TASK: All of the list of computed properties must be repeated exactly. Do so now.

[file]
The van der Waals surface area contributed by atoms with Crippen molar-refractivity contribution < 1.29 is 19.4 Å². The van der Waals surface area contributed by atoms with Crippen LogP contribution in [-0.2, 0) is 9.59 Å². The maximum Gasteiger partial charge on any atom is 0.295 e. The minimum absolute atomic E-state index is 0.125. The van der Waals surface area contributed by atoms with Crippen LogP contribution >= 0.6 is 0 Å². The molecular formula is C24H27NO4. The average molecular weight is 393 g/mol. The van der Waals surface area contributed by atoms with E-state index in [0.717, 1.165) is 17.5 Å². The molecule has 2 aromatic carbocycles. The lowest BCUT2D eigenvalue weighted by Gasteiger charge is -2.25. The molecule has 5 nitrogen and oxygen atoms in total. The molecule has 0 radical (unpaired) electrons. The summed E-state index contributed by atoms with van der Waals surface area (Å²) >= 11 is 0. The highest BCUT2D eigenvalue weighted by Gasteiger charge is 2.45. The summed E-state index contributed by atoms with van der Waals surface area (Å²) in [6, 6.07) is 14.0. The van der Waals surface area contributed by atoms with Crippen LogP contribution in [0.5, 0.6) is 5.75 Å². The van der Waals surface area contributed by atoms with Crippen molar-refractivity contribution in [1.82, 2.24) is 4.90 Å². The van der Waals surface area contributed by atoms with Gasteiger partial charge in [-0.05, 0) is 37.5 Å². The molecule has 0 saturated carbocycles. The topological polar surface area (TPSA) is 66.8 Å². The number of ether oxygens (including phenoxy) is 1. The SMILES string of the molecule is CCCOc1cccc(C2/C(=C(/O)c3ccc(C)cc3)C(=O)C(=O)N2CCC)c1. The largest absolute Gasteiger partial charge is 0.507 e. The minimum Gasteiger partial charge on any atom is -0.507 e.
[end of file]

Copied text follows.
The van der Waals surface area contributed by atoms with Crippen molar-refractivity contribution < 1.29 is 19.4 Å². The van der Waals surface area contributed by atoms with Crippen LogP contribution in [-0.2, 0) is 9.59 Å². The maximum Gasteiger partial charge on any atom is 0.295 e. The minimum absolute atomic E-state index is 0.125. The van der Waals surface area contributed by atoms with Crippen LogP contribution >= 0.6 is 0 Å². The molecular formula is C24H27NO4. The average molecular weight is 393 g/mol. The van der Waals surface area contributed by atoms with E-state index in [0.717, 1.165) is 17.5 Å². The molecule has 2 aromatic carbocycles. The lowest BCUT2D eigenvalue weighted by Gasteiger charge is -2.25. The molecule has 5 nitrogen and oxygen atoms in total. The molecule has 0 radical (unpaired) electrons. The summed E-state index contributed by atoms with van der Waals surface area (Å²) >= 11 is 0. The highest BCUT2D eigenvalue weighted by Gasteiger charge is 2.45. The summed E-state index contributed by atoms with van der Waals surface area (Å²) in [6, 6.07) is 14.0. The van der Waals surface area contributed by atoms with Crippen LogP contribution in [0.5, 0.6) is 5.75 Å². The van der Waals surface area contributed by atoms with Crippen molar-refractivity contribution in [1.82, 2.24) is 4.90 Å². The van der Waals surface area contributed by atoms with Gasteiger partial charge in [-0.05, 0) is 37.5 Å². The molecule has 0 saturated carbocycles. The topological polar surface area (TPSA) is 66.8 Å². The number of ether oxygens (including phenoxy) is 1. The SMILES string of the molecule is CCCOc1cccc(C2/C(=C(/O)c3ccc(C)cc3)C(=O)C(=O)N2CCC)c1. The largest absolute Gasteiger partial charge is 0.507 e. The minimum Gasteiger partial charge on any atom is -0.507 e.